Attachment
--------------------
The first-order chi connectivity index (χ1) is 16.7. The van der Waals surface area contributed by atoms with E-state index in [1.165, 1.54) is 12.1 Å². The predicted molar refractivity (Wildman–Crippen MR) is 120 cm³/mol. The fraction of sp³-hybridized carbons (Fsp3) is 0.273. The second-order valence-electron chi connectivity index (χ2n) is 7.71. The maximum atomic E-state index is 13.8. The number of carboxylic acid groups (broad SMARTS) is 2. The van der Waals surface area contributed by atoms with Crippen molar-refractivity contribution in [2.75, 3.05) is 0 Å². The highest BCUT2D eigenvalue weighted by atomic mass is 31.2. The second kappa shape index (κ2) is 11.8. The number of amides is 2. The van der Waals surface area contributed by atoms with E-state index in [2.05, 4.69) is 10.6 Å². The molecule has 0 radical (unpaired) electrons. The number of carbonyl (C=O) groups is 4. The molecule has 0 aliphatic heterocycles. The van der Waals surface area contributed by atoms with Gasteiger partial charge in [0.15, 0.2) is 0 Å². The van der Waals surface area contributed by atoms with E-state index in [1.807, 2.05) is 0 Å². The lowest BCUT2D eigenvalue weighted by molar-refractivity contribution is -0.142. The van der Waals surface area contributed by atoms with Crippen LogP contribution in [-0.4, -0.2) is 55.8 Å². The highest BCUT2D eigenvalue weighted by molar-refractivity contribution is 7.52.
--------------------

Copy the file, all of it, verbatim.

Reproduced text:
The first-order chi connectivity index (χ1) is 16.7. The van der Waals surface area contributed by atoms with E-state index in [1.165, 1.54) is 12.1 Å². The predicted molar refractivity (Wildman–Crippen MR) is 120 cm³/mol. The fraction of sp³-hybridized carbons (Fsp3) is 0.273. The second-order valence-electron chi connectivity index (χ2n) is 7.71. The maximum atomic E-state index is 13.8. The number of carboxylic acid groups (broad SMARTS) is 2. The van der Waals surface area contributed by atoms with Crippen molar-refractivity contribution in [2.75, 3.05) is 0 Å². The highest BCUT2D eigenvalue weighted by atomic mass is 31.2. The second kappa shape index (κ2) is 11.8. The number of amides is 2. The van der Waals surface area contributed by atoms with E-state index in [2.05, 4.69) is 10.6 Å². The molecule has 0 radical (unpaired) electrons. The number of carbonyl (C=O) groups is 4. The molecule has 0 aliphatic heterocycles. The van der Waals surface area contributed by atoms with Gasteiger partial charge in [0.15, 0.2) is 0 Å². The van der Waals surface area contributed by atoms with E-state index in [1.807, 2.05) is 0 Å². The lowest BCUT2D eigenvalue weighted by molar-refractivity contribution is -0.142. The van der Waals surface area contributed by atoms with Crippen LogP contribution in [-0.4, -0.2) is 55.8 Å². The highest BCUT2D eigenvalue weighted by molar-refractivity contribution is 7.52.